The only time in my life I ever saw Theodore Roosevelt was years before he became president of the United States. I was aboard of a train in the far west, where Roosevelt was then said to be following ranch life, and as he and several companions in cowboy costume entered the car at a station stop, he was pointed out to me. I did not like him. The years since have not altered that feeling of aversion except to accentuate it.
I have since seen the nation mad with hero worship over this man Roosevelt, but I have not been impressed by it. Very “great” men sometimes shrivel into very small ones and finally vanish in oblivion in the short space of a single generation.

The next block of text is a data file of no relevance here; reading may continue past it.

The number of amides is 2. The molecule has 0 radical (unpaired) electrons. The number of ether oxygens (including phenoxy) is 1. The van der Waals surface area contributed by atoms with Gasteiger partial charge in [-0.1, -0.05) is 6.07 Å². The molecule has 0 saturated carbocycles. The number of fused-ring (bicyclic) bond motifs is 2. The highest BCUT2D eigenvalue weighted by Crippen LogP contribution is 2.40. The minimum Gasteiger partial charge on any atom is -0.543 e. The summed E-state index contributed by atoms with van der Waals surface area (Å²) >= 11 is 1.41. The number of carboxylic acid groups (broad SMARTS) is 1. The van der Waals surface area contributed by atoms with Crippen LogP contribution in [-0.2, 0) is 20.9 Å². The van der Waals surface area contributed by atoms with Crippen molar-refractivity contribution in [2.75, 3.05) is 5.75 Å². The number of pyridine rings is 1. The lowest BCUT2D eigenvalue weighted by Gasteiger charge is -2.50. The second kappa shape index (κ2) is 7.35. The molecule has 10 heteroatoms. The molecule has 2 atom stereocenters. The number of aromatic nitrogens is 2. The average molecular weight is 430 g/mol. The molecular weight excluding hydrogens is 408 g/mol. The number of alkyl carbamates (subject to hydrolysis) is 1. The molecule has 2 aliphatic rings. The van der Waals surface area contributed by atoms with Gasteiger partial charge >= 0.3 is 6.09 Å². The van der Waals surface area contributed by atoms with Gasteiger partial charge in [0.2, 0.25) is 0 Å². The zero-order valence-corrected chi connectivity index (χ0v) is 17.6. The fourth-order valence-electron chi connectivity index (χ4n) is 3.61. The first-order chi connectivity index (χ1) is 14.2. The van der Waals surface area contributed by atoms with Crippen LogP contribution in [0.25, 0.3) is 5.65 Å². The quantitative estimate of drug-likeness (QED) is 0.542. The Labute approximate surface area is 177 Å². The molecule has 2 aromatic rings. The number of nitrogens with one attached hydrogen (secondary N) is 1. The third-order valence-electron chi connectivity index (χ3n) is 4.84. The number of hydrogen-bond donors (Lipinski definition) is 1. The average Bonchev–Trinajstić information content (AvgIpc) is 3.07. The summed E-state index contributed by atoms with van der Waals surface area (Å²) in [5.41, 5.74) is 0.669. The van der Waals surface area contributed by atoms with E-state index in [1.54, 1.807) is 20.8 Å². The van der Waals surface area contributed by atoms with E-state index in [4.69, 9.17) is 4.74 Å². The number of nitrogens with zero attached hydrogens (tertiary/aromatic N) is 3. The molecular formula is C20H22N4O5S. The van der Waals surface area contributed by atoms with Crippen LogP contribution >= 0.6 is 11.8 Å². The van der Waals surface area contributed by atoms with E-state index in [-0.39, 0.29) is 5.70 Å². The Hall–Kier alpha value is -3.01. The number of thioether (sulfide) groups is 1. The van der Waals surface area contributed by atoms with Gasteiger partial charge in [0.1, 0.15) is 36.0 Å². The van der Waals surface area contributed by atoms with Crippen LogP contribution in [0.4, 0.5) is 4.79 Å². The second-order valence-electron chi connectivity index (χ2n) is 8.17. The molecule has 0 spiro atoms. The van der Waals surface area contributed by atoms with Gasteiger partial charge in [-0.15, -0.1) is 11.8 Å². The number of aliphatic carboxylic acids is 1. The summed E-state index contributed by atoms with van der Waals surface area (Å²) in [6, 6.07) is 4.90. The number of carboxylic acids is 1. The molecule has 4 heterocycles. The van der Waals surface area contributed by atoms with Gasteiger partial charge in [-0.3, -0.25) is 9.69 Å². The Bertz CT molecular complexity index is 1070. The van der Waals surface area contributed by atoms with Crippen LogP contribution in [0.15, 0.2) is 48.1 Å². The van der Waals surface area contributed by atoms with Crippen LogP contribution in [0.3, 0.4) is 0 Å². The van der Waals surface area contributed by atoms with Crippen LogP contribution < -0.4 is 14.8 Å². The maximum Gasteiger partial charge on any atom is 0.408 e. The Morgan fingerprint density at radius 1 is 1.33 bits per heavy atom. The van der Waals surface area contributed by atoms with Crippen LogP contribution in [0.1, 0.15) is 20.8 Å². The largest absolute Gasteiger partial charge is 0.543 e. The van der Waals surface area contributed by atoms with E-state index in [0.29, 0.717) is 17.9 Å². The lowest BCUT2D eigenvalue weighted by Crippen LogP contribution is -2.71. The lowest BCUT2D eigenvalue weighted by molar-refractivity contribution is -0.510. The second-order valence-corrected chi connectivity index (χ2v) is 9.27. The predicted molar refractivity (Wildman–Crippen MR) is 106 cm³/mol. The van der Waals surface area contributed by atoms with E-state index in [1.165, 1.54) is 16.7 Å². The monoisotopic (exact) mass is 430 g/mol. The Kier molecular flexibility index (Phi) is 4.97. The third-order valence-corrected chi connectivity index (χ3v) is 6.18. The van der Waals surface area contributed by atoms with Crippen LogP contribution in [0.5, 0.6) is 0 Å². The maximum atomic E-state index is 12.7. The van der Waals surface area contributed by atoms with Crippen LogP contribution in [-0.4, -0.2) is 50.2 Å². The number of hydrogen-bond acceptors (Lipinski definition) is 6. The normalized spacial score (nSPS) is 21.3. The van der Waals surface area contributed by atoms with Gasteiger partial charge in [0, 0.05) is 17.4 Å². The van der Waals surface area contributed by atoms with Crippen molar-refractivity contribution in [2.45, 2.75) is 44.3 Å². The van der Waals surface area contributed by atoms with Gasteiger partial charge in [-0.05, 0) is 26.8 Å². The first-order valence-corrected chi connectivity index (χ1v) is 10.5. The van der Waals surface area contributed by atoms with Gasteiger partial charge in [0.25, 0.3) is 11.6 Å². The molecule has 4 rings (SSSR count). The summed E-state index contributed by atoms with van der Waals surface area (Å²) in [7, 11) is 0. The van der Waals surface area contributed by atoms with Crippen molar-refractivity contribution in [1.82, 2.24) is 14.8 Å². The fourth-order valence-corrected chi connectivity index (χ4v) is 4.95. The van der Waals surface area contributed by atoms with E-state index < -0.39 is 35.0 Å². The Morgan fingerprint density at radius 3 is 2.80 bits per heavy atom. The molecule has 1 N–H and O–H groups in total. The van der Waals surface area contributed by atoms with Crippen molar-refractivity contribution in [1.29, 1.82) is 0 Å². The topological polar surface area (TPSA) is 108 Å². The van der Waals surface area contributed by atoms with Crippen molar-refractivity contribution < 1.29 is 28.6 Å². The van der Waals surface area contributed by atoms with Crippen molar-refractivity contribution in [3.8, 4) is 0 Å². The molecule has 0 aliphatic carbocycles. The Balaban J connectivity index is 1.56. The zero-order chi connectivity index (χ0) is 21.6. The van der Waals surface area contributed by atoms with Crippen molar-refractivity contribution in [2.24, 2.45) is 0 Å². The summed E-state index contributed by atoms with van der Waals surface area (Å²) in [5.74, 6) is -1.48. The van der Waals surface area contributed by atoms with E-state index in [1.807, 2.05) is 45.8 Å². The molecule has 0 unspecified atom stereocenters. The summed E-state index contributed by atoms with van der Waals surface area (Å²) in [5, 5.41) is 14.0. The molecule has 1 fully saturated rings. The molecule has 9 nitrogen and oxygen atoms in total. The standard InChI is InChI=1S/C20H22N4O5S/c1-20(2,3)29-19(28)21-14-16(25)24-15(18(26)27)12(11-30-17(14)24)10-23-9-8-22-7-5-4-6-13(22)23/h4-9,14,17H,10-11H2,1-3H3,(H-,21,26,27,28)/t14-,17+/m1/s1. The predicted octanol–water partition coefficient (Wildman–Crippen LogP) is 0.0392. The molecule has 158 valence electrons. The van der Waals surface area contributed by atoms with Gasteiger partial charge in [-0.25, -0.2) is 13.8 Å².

The American people are more idolatrous than any “heathen” nation on earth. They worship their popular “heroes,” while they last, with passionate frenzy, and with equal madness do they hunt down the sane “fools” who vainly try to teach them sense. Theodore Roosevelt and George Dewey as “heroes” and Wendell Phillips and John Brown as “fools” are notable illustrations. American history is filled with them.
But my personal dislike of the cowboy in imitation who has since become president, however justifiable, would scarcely warrant a public attack upon his official character, and this review, being of such a nature, is inspired, as will appear, by entirely different motives.
-from “Roosevelt and His Regime”